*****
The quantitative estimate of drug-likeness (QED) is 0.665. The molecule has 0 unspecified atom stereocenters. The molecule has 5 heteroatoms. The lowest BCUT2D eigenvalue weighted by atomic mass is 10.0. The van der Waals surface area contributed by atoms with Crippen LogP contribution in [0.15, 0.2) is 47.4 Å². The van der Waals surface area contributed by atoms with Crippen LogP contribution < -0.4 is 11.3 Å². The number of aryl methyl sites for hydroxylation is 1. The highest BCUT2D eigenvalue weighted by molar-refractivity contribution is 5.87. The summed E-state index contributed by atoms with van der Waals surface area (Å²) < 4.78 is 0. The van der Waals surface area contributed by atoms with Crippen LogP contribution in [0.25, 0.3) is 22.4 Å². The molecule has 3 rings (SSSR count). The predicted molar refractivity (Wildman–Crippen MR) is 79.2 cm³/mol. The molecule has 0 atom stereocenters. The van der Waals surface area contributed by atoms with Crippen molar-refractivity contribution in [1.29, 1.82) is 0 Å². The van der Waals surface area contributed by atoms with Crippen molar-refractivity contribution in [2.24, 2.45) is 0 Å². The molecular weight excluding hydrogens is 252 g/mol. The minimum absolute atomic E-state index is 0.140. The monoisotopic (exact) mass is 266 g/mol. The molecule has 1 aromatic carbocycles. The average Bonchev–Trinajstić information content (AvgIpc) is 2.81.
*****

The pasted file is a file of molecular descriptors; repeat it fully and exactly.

The quantitative estimate of drug-likeness (QED) is 0.665. The molecule has 0 unspecified atom stereocenters. The molecule has 5 heteroatoms. The lowest BCUT2D eigenvalue weighted by atomic mass is 10.0. The van der Waals surface area contributed by atoms with Crippen LogP contribution in [0.15, 0.2) is 47.4 Å². The van der Waals surface area contributed by atoms with Crippen LogP contribution < -0.4 is 11.3 Å². The number of aryl methyl sites for hydroxylation is 1. The highest BCUT2D eigenvalue weighted by molar-refractivity contribution is 5.87. The summed E-state index contributed by atoms with van der Waals surface area (Å²) < 4.78 is 0. The van der Waals surface area contributed by atoms with Crippen LogP contribution in [0.25, 0.3) is 22.4 Å². The molecule has 3 rings (SSSR count). The predicted molar refractivity (Wildman–Crippen MR) is 79.2 cm³/mol. The molecule has 0 atom stereocenters. The van der Waals surface area contributed by atoms with Crippen molar-refractivity contribution in [1.29, 1.82) is 0 Å². The van der Waals surface area contributed by atoms with Crippen molar-refractivity contribution in [2.24, 2.45) is 0 Å². The molecular weight excluding hydrogens is 252 g/mol. The minimum absolute atomic E-state index is 0.140. The monoisotopic (exact) mass is 266 g/mol. The molecule has 1 aromatic carbocycles. The average Bonchev–Trinajstić information content (AvgIpc) is 2.81.